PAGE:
With all-powerful assembly, is Venezuela still a democracy?

With all-powerful assembly, is Venezuela still a democracy?

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BOGOTA, Colombia (AP) — Venezuela has installed an all-powerful constituent assembly with the authority to rewrite the constitution, remove public officials and trump all branches of government, raising concerns about the health of democracy in the country.

Opponents of President Nicolas Maduro fear it will solidly entrench his socialist administration and create a one-party state, while supporters say it offers a the best chance for peace after months of deadly unrest.

Some analysts evaluate the state of democracy in Venezuela:


MICHAEL SHIFTER, president of the Washington-based Inter-American Dialogue: "It's not a dictatorship in the classic formulation. Maduro was elected. But I think he's lost any legitimacy. There has been a gradual erosion of democratic practice, and this is a significant line that has been crossed. To attach the term democracy to Venezuela with this new constituent assembly is on very weak ground. I think it can't be taken seriously."


JOSE MIGUEL VIVANCO, Washington-based director of the Americas Division of Human Rights Watch: "Two basic principles need to be present to characterize a government as a democratic one. The first is free, fair and competitive elections. The second is the obligation to govern democratically — to exercise power in accordance to respecting the limits of the rule of law, separation of powers, independence of the judiciary, free press, respecting civil society. And you are not supposed to engage in persecution of dissidents and political leaders. At this stage, I don't think Venezuela passes the test as an electoral democracy. And the Maduro administration should be treated as such. In plain language, as a dictatorship."


MARK WEISBROT, co-director of the Center for Economic and Policy Research in Washington: "The media has kind of assumed that the assembly was a dictatorship of some sort, but they haven't done anything yet. They haven't abolished the National Assembly. So far, nothing has happened. ... Venezuela is still a very polarized country and there's a standoff between the two sides. Mediation failed last year because neither side was willing to concede anything. There is going to have to be a negotiated solution, with elections. And for those elections to settle the conflict there is going to have to be constitutional guarantees that the losing side is not going to be politically persecuted. That's the only way I can see to avoid a descent into violence and civil war."


LUISA ORTEGA DIAZ, Venezuela's chief prosecutor, during an interview with CNN en Espanol: "I couldn't say that we've absolutely lost democracy. There are still some glimmers of it. But unfortunately if we continue down this road, we will lose all traces of democracy. The trial of a civilian in a military tribunal — that is the act of a dictatorship. The detention of people with no formal proceeding, without a judicial order, mass raids, the lack of information on people detained ... especially those who are uncomfortable for the government. They (the Maduro administration) have used criminal law, the police, to disappear, to extinguish them."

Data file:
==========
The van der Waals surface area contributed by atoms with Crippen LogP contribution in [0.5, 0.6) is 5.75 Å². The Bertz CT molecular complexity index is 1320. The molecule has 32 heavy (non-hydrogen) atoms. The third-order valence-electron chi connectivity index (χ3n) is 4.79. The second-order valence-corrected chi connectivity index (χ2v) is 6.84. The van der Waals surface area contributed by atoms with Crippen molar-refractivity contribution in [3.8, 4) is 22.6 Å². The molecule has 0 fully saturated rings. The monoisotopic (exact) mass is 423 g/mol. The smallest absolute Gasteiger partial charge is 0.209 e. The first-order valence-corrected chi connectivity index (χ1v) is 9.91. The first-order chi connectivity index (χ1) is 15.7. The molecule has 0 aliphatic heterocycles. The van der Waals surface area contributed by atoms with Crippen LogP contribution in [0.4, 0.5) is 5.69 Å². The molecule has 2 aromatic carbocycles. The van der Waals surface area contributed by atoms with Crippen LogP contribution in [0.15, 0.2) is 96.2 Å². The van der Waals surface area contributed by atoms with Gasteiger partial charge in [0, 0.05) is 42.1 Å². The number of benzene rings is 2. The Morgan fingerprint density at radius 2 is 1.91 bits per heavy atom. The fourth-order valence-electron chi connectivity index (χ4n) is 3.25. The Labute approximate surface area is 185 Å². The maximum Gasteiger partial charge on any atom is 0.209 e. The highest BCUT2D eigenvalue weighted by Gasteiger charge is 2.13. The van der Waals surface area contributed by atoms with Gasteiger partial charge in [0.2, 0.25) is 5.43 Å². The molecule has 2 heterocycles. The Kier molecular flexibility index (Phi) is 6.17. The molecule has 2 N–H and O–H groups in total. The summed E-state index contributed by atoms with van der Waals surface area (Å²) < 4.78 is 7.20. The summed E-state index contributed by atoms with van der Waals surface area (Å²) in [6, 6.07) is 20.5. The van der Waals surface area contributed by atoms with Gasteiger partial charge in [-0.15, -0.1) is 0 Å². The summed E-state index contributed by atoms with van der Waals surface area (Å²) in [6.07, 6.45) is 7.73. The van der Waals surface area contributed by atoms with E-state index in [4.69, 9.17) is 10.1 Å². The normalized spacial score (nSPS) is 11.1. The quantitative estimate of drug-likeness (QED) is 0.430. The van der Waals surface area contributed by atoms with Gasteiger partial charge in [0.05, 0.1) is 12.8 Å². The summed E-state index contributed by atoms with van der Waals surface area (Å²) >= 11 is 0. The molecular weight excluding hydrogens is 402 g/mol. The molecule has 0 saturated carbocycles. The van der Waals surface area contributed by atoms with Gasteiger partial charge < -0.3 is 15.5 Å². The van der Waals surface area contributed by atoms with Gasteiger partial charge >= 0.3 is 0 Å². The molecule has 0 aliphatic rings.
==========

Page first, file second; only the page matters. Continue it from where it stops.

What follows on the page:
FERNANDO BUEN ABAD, Mexican philosopher, in remarks to be the Venezuela-based network TeleSur: The election of the constituent assembly "solidifies the extraordinary strengths of a people who understand what a constitution is. Who understand what a powerful tool the constitution is in order to weave together a framework of collective relations. And who understand that this is a platform to advance and deepen, including to criticize, its own process. We saw a robust lesson in democracy, that in spite of everything, despite tensions from some circles and parts of the country, the gathering was incredibly rich and proposed, in quantity and quality, a reflection that in my mind is a moral lesson for the entire planet."


BENIGNO ALARCON, director of the Center for Political Studies at Andres Bello Catholic University in Caracas: "Democracy does not exist in Venezuela, but it has not existed for some time. What's being installed is an assembly that is not governed by the constitution and has no constitutional limits. It can do practically whatever it wants. But it does not have any political acceptance. People will not obey the decisions they make. The only way to implement its policies will be with repression."


DANIEL LANSBERG-RODRIGUEZ, Northwestern University law professor who is a dual U.S.-Venezuelan citizen: "By its very nature, the creation of a constituent assembly under Venezuelan law delegates most of the traditional functions of participatory democracy to the newly created body, which for the indefinite duration of its deliberations can override the conventional legislature, the presidency and even the pre-existing constitution. Such delegation, if always risky, need not be inherently undemocratic, provided that a majority of the people vote for this process to take place. In this case, however, there were no plebiscites and Maduro is at 20 percent approval rating, lacking any semblance of electoral viability let alone a powerful mandate for change. In a cynical ploy to stave off future elections he can't win, Maduro has hijacked what remained of Venezuela's democracy without popular permission."

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